National Equity Atlas: March Update
Dear Equity Atlas users,
It has been an eventful couple of weeks! Since Leap Day, the Atlas has grown by three new indicators, been featured at the White House, and powered new data-driven stories about the economic imperative of equity in The Atlantic, Grist, and elsewhere. Here is a recap:
New Data on School Poverty
- The concentration of students of color in schools where most of their classmates are poor is a major driver of the achievement gap — and a critical indicator of whether communities are setting up their young people to succeed. Our new School Poverty indicator shares this data by race/ethnicity, grade level, and over time, from 2000 to 2014.
- Ron Brownstein and his “Next America” team at The Atlantic used our data to investigate trends and solutions in the nation’s 100 largest cities, producing three stories: "The Concentration of Poverty in American Schools," "Separate and Still Unequal," and "Where Children Rarely Escape Poverty" (focusing on Charlotte).
- Writer Alan Gottlieb drew on Atlas data to explore school poverty trends in Denver and Colorado Springs for The Colorado Trust’s blog.
New Data on Air Pollution
- Decades of studies show that people of color are far more likely to live in polluted neighborhoods, leading to greater risks of asthma, cancer, and other health problems that hinder well-being and productivity. Last week, we added two indicators—Air Pollution: Exposure Index and Air Pollution: Unequal Burden—that measure the level of exposure to air toxics for residents as well as the extent to which a given demographic group shoulders a disproportionate burden of the area’s air pollution.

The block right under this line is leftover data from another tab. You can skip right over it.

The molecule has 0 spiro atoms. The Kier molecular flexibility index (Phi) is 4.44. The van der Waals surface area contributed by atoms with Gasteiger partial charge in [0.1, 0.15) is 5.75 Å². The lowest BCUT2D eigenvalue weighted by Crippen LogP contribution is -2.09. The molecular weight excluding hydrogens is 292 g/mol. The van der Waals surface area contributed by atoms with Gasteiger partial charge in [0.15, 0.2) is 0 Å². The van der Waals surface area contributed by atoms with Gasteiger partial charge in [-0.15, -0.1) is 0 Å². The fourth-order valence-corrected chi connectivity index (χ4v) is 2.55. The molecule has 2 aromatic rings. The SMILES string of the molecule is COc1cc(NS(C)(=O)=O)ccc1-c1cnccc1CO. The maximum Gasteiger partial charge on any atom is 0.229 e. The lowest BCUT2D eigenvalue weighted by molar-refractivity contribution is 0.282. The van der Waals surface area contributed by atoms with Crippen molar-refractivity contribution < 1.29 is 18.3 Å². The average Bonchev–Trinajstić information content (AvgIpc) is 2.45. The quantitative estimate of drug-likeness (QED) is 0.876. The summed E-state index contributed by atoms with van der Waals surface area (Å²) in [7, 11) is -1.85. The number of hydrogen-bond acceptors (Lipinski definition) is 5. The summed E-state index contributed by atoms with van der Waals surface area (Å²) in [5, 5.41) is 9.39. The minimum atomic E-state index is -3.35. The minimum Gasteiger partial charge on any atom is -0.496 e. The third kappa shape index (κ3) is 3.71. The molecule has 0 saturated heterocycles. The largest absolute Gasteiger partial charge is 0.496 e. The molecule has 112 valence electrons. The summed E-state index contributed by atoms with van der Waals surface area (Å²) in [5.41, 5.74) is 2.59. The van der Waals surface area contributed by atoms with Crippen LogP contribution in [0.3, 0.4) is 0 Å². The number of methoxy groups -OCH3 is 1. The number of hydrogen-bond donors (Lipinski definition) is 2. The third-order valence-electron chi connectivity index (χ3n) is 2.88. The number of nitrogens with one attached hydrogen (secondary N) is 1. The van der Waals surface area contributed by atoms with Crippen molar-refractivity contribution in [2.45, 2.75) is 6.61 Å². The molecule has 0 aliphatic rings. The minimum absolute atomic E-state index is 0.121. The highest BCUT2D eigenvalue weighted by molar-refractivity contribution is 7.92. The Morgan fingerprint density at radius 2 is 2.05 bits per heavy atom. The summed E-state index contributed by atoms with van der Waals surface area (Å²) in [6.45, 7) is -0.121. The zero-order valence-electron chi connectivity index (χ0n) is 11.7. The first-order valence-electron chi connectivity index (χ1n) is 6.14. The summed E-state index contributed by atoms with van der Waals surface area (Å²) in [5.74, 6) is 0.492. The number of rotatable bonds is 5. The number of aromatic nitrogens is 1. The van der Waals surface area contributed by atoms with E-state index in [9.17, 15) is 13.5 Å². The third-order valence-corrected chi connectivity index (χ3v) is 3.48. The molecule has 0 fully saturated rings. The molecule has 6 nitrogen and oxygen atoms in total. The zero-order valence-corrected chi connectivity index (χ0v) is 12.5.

- Grist’s Aura Bogado wrote about how these indicators reveal how race still trumps poverty when it comes to air pollution in “Money doesn’t matter: White people breathe cleaner air.”
- We presented these new indicators alongside the EPA’s EJSCREEN mapping tool on a webinar co-sponsored by the EPA and the APA titled “New Data Tools for Supporting Analysis of Equitable Development and Environmental Justice.” Watch it here.
White House Opportunity Project
We added these new environmental indicators as a part of the White House Opportunity Project effort to “build digital tools that help families, community leaders, local officials, and the media to access what they need to thrive” based on open data provided by federal and local governments. Check out the other tools or read Tanvi Misra’s overview for CityLab.
Next Up: Disaggregating the Asian, Latino, and Black Populations
Now that those indicators are out, we’ve begun diving back into the data to work out our method for providing more detailed subgroup data for demographic and selected socioeconomic indicators. Stay tuned for a launch schedule.
Thank you for being a part of the movement to use data to build an equitable economy! Please take a moment to tell us how you are using Atlas data.
The National Equity Atlas team at PolicyLink and PERE